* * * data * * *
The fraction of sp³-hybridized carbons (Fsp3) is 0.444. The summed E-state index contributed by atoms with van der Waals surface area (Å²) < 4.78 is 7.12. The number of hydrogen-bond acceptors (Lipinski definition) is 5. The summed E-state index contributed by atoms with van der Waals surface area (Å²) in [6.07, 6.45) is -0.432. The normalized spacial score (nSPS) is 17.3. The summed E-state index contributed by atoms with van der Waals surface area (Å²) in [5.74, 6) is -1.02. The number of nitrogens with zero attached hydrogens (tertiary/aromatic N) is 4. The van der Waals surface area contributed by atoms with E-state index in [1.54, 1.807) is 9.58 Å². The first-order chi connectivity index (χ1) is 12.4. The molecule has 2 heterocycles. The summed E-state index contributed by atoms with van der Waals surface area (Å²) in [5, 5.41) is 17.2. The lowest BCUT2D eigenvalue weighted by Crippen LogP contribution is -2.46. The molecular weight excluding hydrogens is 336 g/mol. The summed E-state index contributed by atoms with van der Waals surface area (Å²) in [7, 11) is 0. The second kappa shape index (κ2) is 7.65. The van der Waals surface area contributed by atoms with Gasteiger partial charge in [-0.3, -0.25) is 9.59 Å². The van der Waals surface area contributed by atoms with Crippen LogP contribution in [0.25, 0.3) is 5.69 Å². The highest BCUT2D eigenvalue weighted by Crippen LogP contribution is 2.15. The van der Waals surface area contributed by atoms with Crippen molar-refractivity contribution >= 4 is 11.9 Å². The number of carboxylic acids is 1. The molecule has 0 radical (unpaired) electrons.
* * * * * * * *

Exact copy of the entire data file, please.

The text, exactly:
The fraction of sp³-hybridized carbons (Fsp3) is 0.444. The summed E-state index contributed by atoms with van der Waals surface area (Å²) < 4.78 is 7.12. The number of hydrogen-bond acceptors (Lipinski definition) is 5. The summed E-state index contributed by atoms with van der Waals surface area (Å²) in [6.07, 6.45) is -0.432. The normalized spacial score (nSPS) is 17.3. The summed E-state index contributed by atoms with van der Waals surface area (Å²) in [5.74, 6) is -1.02. The number of nitrogens with zero attached hydrogens (tertiary/aromatic N) is 4. The van der Waals surface area contributed by atoms with E-state index in [1.54, 1.807) is 9.58 Å². The first-order chi connectivity index (χ1) is 12.4. The molecule has 2 heterocycles. The summed E-state index contributed by atoms with van der Waals surface area (Å²) in [5, 5.41) is 17.2. The lowest BCUT2D eigenvalue weighted by Crippen LogP contribution is -2.46. The molecular weight excluding hydrogens is 336 g/mol. The summed E-state index contributed by atoms with van der Waals surface area (Å²) in [7, 11) is 0. The second kappa shape index (κ2) is 7.65. The van der Waals surface area contributed by atoms with Gasteiger partial charge in [-0.3, -0.25) is 9.59 Å². The van der Waals surface area contributed by atoms with Crippen LogP contribution in [0.25, 0.3) is 5.69 Å². The highest BCUT2D eigenvalue weighted by Crippen LogP contribution is 2.15. The van der Waals surface area contributed by atoms with Crippen molar-refractivity contribution >= 4 is 11.9 Å². The number of carboxylic acids is 1. The molecule has 0 radical (unpaired) electrons.